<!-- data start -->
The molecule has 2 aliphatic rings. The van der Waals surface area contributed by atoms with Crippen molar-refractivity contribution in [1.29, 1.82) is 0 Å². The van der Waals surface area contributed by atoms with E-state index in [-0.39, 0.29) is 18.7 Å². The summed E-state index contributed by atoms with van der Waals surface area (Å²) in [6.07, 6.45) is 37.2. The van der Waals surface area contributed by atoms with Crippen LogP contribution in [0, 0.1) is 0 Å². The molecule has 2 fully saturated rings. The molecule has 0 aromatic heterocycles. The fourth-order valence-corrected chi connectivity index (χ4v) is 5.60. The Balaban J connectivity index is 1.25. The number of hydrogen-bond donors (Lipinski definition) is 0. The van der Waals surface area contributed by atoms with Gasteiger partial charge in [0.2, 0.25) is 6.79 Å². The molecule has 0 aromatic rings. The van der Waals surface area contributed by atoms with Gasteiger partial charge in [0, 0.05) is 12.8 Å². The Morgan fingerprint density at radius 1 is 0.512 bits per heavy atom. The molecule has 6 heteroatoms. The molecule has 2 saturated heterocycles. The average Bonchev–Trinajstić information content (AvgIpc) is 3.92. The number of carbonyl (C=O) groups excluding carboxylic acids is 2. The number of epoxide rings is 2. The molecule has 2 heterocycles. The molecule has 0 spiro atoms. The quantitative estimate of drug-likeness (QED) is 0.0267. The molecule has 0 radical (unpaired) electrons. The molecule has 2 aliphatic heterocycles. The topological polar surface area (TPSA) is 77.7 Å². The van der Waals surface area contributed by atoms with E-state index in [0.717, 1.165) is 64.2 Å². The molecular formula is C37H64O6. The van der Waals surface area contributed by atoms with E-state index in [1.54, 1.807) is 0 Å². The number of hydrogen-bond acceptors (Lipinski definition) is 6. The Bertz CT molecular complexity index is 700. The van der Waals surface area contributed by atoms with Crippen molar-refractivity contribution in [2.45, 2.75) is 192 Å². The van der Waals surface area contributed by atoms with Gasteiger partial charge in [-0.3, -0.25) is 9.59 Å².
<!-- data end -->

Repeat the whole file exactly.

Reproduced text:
The molecule has 2 aliphatic rings. The van der Waals surface area contributed by atoms with Crippen molar-refractivity contribution in [1.29, 1.82) is 0 Å². The van der Waals surface area contributed by atoms with E-state index in [-0.39, 0.29) is 18.7 Å². The summed E-state index contributed by atoms with van der Waals surface area (Å²) in [6.07, 6.45) is 37.2. The van der Waals surface area contributed by atoms with Crippen LogP contribution in [0, 0.1) is 0 Å². The molecule has 2 fully saturated rings. The molecule has 0 aromatic heterocycles. The fourth-order valence-corrected chi connectivity index (χ4v) is 5.60. The Balaban J connectivity index is 1.25. The number of hydrogen-bond donors (Lipinski definition) is 0. The van der Waals surface area contributed by atoms with Gasteiger partial charge in [0.2, 0.25) is 6.79 Å². The molecule has 0 aromatic rings. The van der Waals surface area contributed by atoms with Gasteiger partial charge in [0, 0.05) is 12.8 Å². The Morgan fingerprint density at radius 1 is 0.512 bits per heavy atom. The molecule has 6 heteroatoms. The molecule has 2 saturated heterocycles. The average Bonchev–Trinajstić information content (AvgIpc) is 3.92. The number of carbonyl (C=O) groups excluding carboxylic acids is 2. The number of epoxide rings is 2. The molecule has 2 heterocycles. The molecule has 0 spiro atoms. The quantitative estimate of drug-likeness (QED) is 0.0267. The molecule has 0 radical (unpaired) electrons. The molecule has 2 aliphatic heterocycles. The topological polar surface area (TPSA) is 77.7 Å². The van der Waals surface area contributed by atoms with E-state index in [0.717, 1.165) is 64.2 Å². The molecular formula is C37H64O6. The van der Waals surface area contributed by atoms with E-state index in [1.54, 1.807) is 0 Å². The number of hydrogen-bond acceptors (Lipinski definition) is 6. The Bertz CT molecular complexity index is 700. The van der Waals surface area contributed by atoms with Crippen molar-refractivity contribution in [2.45, 2.75) is 192 Å². The van der Waals surface area contributed by atoms with Gasteiger partial charge in [-0.3, -0.25) is 9.59 Å².